Tuberculosis Control Program

The Kansas Tuberculosis Control Program provides support to local public health agencies, private physicians, and health care facilities involved in the screening, diagnosis, and treatment of Tuberculosis (TB). The Program works to prevent transmission of TB through three strategies:

  • By ensuring that infectious TB patients are appropriately treated until they are rendered and remain non-infectious
  • By ensuring that persons infected with TB who are not presently infectious remain non-infectious through the use of preventive drug therapy
  • By creating a community of health care providers knowledgeable in the diagnosis and treatment of TB infection and disease through the provision of educational programs on TB across Kansas

The Program provides medical consultation to health care providers, technical support to local health officials in conducting effective contact investigations, and free anti-tuberculosis medications to patients through the health professionals treating patients with TB infection or TB disease. The program also maintains surveillance on the incidence of TB in Kansas to identify populations at increased risk for the disease.

Program Mission, Values & Global Elimination Efforts

The mission of the Kansas Tuberculosis Control Program is to protect and improve the health of all Kansans through an emphasis on accountability, active intervention, and prevention of TB. This mission drives the Program to achieve the national and global goal of TB elimination. Knowledge, commitment, teamwork, sense of direction, fiscal responsibility, and customer service are the hallmark values of the Kansas Tuberculosis Control Program. With the help of innovative solutions for medication inventory management and record-keeping, the Program now provides medications for nearly 90% of Kansas cases, regardless of health insurance status.

Incidence Rate

The incidence rate for tuberculosis in Kansas for 2020 was less than two cases per 100,000 persons - approximately half the national U.S. rate, and a mere fraction of the historic rate. However, the program is now seeing a rise in the number of cases. Despite severe state budgetary challenges and the rippling effects of the COVID-19 Pandemic, the Kansas Legislature has assured that the state will continue funding medications for program clients, regardless of cost. Most significantly, Kansas has already met Healthy People 2030 goals for decreasing the rate of new TB cases per 100,000 people. The program is striving to maintain this positive momentum as it works towards the World Health Organization's Sustainable Development Goals including ending the global TB epidemic by 2030.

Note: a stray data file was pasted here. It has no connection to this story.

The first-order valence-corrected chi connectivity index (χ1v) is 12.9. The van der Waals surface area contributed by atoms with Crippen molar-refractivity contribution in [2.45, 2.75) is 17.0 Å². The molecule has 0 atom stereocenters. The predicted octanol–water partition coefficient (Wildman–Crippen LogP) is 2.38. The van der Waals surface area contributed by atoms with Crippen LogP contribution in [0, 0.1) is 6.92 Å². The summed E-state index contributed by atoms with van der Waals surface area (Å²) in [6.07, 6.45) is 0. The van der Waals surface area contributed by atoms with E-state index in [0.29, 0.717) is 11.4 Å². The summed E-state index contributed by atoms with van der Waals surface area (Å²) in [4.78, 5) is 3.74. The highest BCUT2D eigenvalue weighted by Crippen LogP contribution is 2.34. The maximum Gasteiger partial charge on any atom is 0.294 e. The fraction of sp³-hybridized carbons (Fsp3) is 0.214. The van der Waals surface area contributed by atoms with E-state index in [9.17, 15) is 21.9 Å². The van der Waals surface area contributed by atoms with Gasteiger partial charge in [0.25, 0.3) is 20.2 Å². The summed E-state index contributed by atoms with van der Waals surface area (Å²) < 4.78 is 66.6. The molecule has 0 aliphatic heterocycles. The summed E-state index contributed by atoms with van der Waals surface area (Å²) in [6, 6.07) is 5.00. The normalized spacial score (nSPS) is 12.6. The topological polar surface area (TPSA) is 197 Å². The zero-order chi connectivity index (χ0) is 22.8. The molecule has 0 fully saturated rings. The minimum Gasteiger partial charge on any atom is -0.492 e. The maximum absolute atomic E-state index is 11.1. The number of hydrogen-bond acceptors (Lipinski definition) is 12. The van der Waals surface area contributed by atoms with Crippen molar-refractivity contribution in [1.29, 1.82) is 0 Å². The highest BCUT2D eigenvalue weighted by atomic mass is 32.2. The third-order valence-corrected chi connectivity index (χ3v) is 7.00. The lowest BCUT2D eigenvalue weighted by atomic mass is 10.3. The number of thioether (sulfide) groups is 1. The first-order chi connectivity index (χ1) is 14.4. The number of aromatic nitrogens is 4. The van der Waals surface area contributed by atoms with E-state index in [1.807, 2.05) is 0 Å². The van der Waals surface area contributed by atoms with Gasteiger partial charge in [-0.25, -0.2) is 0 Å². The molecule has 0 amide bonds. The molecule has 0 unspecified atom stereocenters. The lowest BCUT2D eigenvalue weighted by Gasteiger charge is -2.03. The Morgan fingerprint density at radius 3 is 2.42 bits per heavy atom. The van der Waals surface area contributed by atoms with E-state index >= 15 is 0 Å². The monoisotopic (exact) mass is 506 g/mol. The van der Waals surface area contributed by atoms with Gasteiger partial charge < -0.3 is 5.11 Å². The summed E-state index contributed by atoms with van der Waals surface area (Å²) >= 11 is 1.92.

Improvement Goals

By July 2024, the program plans to improve its testing, surveillance, and prophylactic treatment completion rates for infection, particularly among case contacts and high-risk groups. Local health department staff will be trained in an established standardized case investigation protocol. Updates and maintenance of this protocol, an annual training and education plan, and Web-based reporting forms will be part of this effort. Health departments across the state will submit all tuberculosis information electronically and the Program will begin electronic infection reporting to the Centers for Disease Control and Prevention.

Challenges

The Kansas Tuberculosis Program will also confront several unique challenges over the next five years. Increased involvement with local district attorneys, city councils, county, and state legislatures is anticipated in order to convince these officials to make decisions that place public health ahead of other considerations. As the Kansas population continues to diversify, the need for cultural humility skills and cross-culturally informed staff will become ever more crucial. Drug research is ongoing to produce medications with reduced side effects.

As public health enters the third decade of the 21st century, the Kansas Tuberculosis Program is poised to deliver services and interventions to further protect and enhance the health of Kansans.

Disease Reporting Requirements

State laws and regulations require that cases of tuberculosis be reported to the local or state health department. The Kansas Tuberculosis Control Program provides, free-of-charge, anti-tuberculosis medications to local health departments and medical providers for the treatment of TB disease. Additionally, preventive medications for individuals with TB infection are provided at no cost to local health departments or other medical providers. In order to receive medications for a patient afflicted with TB infection, the health care provider or local health department must provide the state program information about the diagnostic screening of the patient (skin or blood test and chest x-ray results). For individuals with active TB disease, the local health department must provide information about the diagnostic screening of the patient along with information about the patient's treatment, potential contacts to the patient, and other detailed information as requested on an ongoing basis.